Areas of Expertise (5)
Kristin P. Bennett is the Associate Director of the Institute for Data Exploration and Application and a Professor in the Mathematical Sciences and Computer Science Departments and at Rensselaer Polytechnic Institute. Her research focuses on extracting information from data using novel predictive or descriptive mathematical models and data visualizations, and the applications of these methods to support decision making and to accelerate discovery in science, engineering, public health and business. She has 30 years of experience and over 100 publications. As an active member of the machine learning, data mining, and operations research communities, she has served as a study section member for the NIH National Library of Medicine and as associate or guest editors for ACM Transactions on Knowledge Discovery from Data, SIAM Journal on Optimization, Naval Research Logistics, Machine Learning Journal, IEEE Transactions on Neural Networks, and Journal on Machine Learning Research. She served as program chair of the ACM SIGKDD International Conference on Knowledge Discovery and Data Mining and She has led many data-driven health-related projects based on machine learning and data mining. These include the award winning “MortaltyMinder app for understanding the social determinants of mortality, the NIH-sponsored “TB-Insight” project which uses bioinformatics to track and control tuberculosis, emergency department revisits for Albany Medical Center, and a project on high needs patient management for Capital District Physicians Health Plan, and the privacy preserving synthetic health data project for United Health Foundation, and subpopulation risk analysis method for IBM. She also led projects on sensor-based anomaly detection for industrial partners including GLOBALFOUNDRY and GE Renewables. She founded and directs the Data Interdisciplinary Challenges Intelligent Technology Exploration Laboratory (Data INCITE Lab.) which is pioneering highly effective new approaches for data analytics in undergraduate education with sponsorship from NIH, United Health Foundation, and industrial partners. In the Data INCITE Lab, undergraduate and graduate students tackle open applied data analytics problems contributed by industry, foundations, and researchers.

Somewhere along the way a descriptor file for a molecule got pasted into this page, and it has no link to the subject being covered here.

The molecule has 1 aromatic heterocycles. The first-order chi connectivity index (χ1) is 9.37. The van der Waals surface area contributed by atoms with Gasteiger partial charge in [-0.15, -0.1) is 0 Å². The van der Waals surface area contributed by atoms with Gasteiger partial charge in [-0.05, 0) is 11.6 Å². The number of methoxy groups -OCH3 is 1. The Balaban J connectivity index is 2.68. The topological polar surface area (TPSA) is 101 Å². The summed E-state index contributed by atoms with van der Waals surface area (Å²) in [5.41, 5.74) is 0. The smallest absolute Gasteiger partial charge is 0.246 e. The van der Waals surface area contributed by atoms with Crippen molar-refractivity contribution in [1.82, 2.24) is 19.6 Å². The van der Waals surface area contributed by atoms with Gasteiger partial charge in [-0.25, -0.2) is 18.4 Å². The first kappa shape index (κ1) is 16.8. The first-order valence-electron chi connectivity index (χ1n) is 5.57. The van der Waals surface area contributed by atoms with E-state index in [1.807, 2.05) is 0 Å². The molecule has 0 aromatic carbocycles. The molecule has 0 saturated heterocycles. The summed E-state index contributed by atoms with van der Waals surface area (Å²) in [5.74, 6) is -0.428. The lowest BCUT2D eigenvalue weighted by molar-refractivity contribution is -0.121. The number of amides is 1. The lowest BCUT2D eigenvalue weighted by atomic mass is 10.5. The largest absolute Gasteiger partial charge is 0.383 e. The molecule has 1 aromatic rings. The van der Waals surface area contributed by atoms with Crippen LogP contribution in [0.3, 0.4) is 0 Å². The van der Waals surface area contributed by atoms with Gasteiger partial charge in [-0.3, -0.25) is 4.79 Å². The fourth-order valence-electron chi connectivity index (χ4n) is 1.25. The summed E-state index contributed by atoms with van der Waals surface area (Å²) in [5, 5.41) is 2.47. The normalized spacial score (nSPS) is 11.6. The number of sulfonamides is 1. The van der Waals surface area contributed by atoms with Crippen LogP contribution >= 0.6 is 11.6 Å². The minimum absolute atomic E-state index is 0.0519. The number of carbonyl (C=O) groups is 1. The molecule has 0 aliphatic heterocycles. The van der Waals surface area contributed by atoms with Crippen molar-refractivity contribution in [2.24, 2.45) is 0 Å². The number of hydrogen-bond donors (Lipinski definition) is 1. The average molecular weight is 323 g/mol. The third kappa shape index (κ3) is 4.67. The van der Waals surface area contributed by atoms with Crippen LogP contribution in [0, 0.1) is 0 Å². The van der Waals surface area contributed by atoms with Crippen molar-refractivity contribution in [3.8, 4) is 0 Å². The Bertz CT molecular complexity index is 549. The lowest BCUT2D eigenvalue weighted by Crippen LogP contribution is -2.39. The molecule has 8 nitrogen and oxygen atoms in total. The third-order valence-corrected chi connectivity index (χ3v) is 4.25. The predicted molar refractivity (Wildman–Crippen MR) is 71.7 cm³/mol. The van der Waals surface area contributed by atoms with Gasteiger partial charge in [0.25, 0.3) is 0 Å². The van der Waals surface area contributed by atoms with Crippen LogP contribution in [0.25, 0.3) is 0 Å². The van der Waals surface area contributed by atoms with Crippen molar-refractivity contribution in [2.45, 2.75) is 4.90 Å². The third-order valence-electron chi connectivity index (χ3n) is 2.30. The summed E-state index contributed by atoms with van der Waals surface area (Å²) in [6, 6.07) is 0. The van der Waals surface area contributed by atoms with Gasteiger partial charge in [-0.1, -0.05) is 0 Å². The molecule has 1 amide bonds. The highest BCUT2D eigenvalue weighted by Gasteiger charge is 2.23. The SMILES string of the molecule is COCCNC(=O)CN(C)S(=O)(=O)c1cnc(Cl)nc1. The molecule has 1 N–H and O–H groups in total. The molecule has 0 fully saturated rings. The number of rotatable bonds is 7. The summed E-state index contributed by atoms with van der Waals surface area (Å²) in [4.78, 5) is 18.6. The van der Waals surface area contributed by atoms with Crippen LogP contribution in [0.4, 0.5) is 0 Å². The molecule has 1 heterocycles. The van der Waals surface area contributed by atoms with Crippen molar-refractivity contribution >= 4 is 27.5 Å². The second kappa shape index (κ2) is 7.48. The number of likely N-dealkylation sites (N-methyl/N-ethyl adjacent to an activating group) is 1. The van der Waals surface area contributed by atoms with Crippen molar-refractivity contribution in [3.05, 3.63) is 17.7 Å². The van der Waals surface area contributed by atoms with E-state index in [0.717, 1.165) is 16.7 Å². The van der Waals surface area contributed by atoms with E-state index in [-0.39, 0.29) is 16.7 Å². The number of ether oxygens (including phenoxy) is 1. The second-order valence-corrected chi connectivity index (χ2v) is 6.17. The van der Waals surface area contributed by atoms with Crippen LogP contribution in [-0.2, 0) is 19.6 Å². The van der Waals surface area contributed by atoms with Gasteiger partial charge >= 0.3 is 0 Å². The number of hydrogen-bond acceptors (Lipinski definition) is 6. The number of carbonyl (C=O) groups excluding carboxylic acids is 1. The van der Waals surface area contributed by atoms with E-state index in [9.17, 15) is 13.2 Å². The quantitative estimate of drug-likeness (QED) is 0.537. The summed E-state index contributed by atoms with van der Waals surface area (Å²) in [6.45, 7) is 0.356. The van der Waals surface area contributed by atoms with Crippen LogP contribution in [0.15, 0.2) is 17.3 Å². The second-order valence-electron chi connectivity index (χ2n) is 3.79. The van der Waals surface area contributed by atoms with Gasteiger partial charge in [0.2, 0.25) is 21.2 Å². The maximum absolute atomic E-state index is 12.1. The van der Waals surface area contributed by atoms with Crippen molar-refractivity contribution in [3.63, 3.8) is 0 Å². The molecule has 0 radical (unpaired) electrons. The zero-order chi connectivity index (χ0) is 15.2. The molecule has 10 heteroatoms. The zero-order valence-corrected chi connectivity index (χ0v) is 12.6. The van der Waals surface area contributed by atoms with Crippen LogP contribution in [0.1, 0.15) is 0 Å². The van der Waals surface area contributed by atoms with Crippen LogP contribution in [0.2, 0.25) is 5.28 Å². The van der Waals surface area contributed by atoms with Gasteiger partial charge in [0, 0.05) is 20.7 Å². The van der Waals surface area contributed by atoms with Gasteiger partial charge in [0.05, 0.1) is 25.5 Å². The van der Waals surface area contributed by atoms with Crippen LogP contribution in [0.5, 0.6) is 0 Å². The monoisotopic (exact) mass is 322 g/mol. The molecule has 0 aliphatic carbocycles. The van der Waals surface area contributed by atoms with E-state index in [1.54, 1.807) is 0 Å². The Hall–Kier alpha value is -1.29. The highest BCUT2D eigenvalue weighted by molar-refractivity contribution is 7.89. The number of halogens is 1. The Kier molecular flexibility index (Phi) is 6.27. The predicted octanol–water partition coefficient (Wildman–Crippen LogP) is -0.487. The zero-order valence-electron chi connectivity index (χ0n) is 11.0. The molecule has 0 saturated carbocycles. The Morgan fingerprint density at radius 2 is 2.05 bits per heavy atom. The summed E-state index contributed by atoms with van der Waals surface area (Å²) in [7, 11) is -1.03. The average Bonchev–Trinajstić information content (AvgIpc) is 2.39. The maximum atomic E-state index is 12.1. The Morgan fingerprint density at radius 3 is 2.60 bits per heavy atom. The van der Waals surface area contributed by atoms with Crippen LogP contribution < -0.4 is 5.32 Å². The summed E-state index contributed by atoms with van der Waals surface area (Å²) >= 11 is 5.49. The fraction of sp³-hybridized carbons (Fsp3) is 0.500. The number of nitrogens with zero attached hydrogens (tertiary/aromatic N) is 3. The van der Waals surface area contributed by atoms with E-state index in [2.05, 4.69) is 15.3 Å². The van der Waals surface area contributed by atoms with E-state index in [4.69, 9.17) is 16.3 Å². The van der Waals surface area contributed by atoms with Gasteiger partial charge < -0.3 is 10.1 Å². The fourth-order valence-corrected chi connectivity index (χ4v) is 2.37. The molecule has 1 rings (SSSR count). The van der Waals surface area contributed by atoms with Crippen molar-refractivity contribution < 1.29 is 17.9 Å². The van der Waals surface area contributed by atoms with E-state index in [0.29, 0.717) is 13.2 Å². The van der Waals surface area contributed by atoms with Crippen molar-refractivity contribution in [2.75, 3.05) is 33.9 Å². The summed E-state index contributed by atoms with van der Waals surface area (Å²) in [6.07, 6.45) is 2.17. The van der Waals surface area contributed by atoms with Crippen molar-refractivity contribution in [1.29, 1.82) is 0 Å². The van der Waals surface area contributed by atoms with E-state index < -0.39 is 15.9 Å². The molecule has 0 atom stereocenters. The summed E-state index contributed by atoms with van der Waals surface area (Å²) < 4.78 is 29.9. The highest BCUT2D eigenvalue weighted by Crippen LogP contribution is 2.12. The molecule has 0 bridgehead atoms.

University of Wisconsin, Madison: Ph.D., Computer Sciences 1993
University of Wisconsin, Madison: M.S. 1989
University of Puget Sound: B.S. 1985
Media Appearances (3)
How this Albany health insurer will start using artificial intelligence
Albany Business Review print
CDPHP is working with Kristin Bennett at Rensselaer Polytechnic Institute to use artificial intelligence to figure out which patients could benefit from more personalized care.
CDPHP researching better health care through AI
The Daily Gazette print
Collaboration with Kristin Bennett at Rensselaer Polytechnic Institute seeks to help policy holders with greatest needs.
We got an IDEA, actually we got lots of ideas – Part II @RPI
Data Science Imposters
In this episode, Dr. Bennett takes us back to school and teaches us a few things about machine learning, artificial intelligence, data analytics, and visualization. Along the way, we discuss how to incorporate teaching of these topics in colleges and high schools and some of the moral issues that may arise with artificial intelligence.
Kristin P Bennett, Elisabeth M Brown, Hannah De los Santos, Matthew Poegel, Thomas R Kiehl, Evan W Patton, Spencer Norris, Sally Temple, John Erickson, Deborah L McGuinness, Nathan C Boles